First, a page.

Thinking About Things: Ruminations about The Biden Justice Department

by John DeQ. Briggs

We have a greater opportunity than normal this edition to engage in rank speculation and congenial rumination about what various facets of the Biden administration might look like. My remit for the moment is the Justice Department and some of its constituent pieces.

I am going to begin by thinking a bit about the Justice Department in historical terms, to contrast the hysterical way in which Mr. Barr has been treated by most of the media. Full disclosure, I have known Bill Barr for a long time and consider him to be a man of integrity and honor who has long put country before politics. He is of course, like you and me dear reader, a human being, capable of making mistakes. Whatever his mistakes, I believe he has demonstrated his value and loyalty to country in a variety of ways and under different Presidents. He has not been a lap dog or a lackey of President Trump, although he has done the assigned job of the Attorney General of the United States to defend the constitutionality or legality of the administration’s rules, regulations, and legislation.

So, caveat stated, a short rumination on my adult memories of the Attorney General. For political purposes, I shall consider my adulthood to have begun with the 1960 election of John F. Kennedy. He appointed his brother Robert F Kennedy as the 64th Attorney General of the United States. The appointment was criticized, most notably by the New York Times. “It is simply not good enough to name a bright young political manager no matter how bright or how young or how personally loyal, to a major posting government,” the New York Times editorialized. Other reporters or opinion writers felt much the same. See Politico article. Nobody loathed Robert Kennedy more than Lyndon Johnson, who reportedly took great pleasure in signing into law a 1967 nepotism statute that, among other things, appeared to make it impossible for a President to appoint immediate family members to the cabinet or, some argued, even to the White House staff. President Kennedy himself told people, maybe in jest, that he “just wanted to give [Bobby] a little legal practice before he becomes a lawyer.” Bobby was not amused.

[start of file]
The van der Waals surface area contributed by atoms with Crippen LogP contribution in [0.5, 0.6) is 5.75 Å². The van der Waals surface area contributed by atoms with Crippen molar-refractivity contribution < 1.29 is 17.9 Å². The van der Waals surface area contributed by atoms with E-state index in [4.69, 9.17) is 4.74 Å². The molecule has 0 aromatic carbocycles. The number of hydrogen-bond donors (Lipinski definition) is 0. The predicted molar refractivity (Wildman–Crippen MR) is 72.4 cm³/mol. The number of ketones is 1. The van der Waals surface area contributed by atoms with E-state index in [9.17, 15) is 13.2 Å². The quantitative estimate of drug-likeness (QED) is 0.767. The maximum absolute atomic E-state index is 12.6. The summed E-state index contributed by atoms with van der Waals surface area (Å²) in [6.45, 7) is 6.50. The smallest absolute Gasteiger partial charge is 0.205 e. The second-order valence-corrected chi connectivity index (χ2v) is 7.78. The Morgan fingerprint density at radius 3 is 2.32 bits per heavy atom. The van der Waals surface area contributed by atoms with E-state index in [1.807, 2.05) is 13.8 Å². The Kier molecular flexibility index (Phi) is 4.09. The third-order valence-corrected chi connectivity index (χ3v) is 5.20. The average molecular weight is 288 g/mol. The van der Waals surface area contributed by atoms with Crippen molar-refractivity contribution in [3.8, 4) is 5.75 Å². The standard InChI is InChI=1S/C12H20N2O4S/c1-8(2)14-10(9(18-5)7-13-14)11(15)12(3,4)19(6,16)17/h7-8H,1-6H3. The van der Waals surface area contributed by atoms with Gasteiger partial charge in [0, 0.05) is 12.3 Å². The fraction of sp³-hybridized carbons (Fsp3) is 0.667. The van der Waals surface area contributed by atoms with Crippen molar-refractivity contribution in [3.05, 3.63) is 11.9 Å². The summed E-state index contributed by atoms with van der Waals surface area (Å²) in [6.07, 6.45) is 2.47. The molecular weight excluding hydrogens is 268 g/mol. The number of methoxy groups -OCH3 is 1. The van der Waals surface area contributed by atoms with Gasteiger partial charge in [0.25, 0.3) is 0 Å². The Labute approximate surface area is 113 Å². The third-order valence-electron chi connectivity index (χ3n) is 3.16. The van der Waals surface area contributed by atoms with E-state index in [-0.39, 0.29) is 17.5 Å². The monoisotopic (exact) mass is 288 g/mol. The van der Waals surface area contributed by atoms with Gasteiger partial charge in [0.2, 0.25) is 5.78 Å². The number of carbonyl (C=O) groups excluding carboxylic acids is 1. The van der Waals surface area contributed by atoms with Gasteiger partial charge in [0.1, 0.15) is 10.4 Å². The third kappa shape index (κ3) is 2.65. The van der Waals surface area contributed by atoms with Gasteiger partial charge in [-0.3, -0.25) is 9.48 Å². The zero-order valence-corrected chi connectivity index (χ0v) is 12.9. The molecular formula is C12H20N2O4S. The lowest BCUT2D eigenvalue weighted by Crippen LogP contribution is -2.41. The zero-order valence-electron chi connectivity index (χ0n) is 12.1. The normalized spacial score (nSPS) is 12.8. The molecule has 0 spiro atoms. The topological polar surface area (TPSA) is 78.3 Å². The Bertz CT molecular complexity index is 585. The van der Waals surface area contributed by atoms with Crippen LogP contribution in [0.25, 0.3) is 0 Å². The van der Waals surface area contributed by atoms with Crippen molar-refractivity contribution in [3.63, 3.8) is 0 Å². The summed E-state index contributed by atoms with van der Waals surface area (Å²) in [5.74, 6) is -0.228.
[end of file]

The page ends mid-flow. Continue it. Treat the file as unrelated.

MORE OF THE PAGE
President Johnson appointed Nicholas Katzenbach, and then later his old Texas friend Ramsey Clark. President Nixon brought us Attorneys General 67-70. John Mitchell was above all a loyalist; his career as Attorney General was cut short by his conviction of multiple crimes committed during the Watergate affair. His successors were in certain ways controversial, but not for their loyalty to the President.

President Ford appointed Edward Levi, who was best known for his reform of the then-common cowboy tactics of the FBI. He was not a servant of the President in the manner of Bobby Kennedy or John Mitchell. The same was doubtless true of Jimmy Carter’s two Attorneys General, Griffin Bell and Benjamin Civiletti. President Reagan’s Attorney Generals (Nos 74-76) were William Smith, Edwin Meese, and Dick Thornburgh. Mr. Meese was quite controversial and attacked for ethical lapses in his past; the others were highly regarded even by the opposition.

President George H. W. Bush appointed William Barr as Attorney General No. 77. Mr. Barr was not considered a Bush loyalist in the sense I have been describing, but he had long been a strong defender of presidential power. Nonetheless his confirmation for the post in 1991 involved “unusually placid” hearings, and it was said he enjoyed a “sterling reputation” on both sides of the political aisle. See Wikipedia here.

President Clinton appointed Janet Reno as his Attorney General (No. 78) and she served for nearly eight full years in the position. Somewhat remarkably, she managed to avoid being drawn into the various legal, ethical, and sexual controversies swirling around President Clinton during much of that time.

The George W Bush administration accounted for three different attorneys general, all of whom were experienced men with no particular personal ties to the President. This is a slight contrast to the Obama attorneys general, Eric Holder and Loretta Lynch (Nos. 82 and 83). Holder was a confidante and close ally of the President; he was unabashedly loyal and presented himself to the public as the President’s “wingman,” not a term designed to suggest independence of judgement but rather as one there to defend the President personally. The Miami Herald took him to task a year ago for his criticism of William Barr and accused him of considerable hypocrisy. Miami Herald.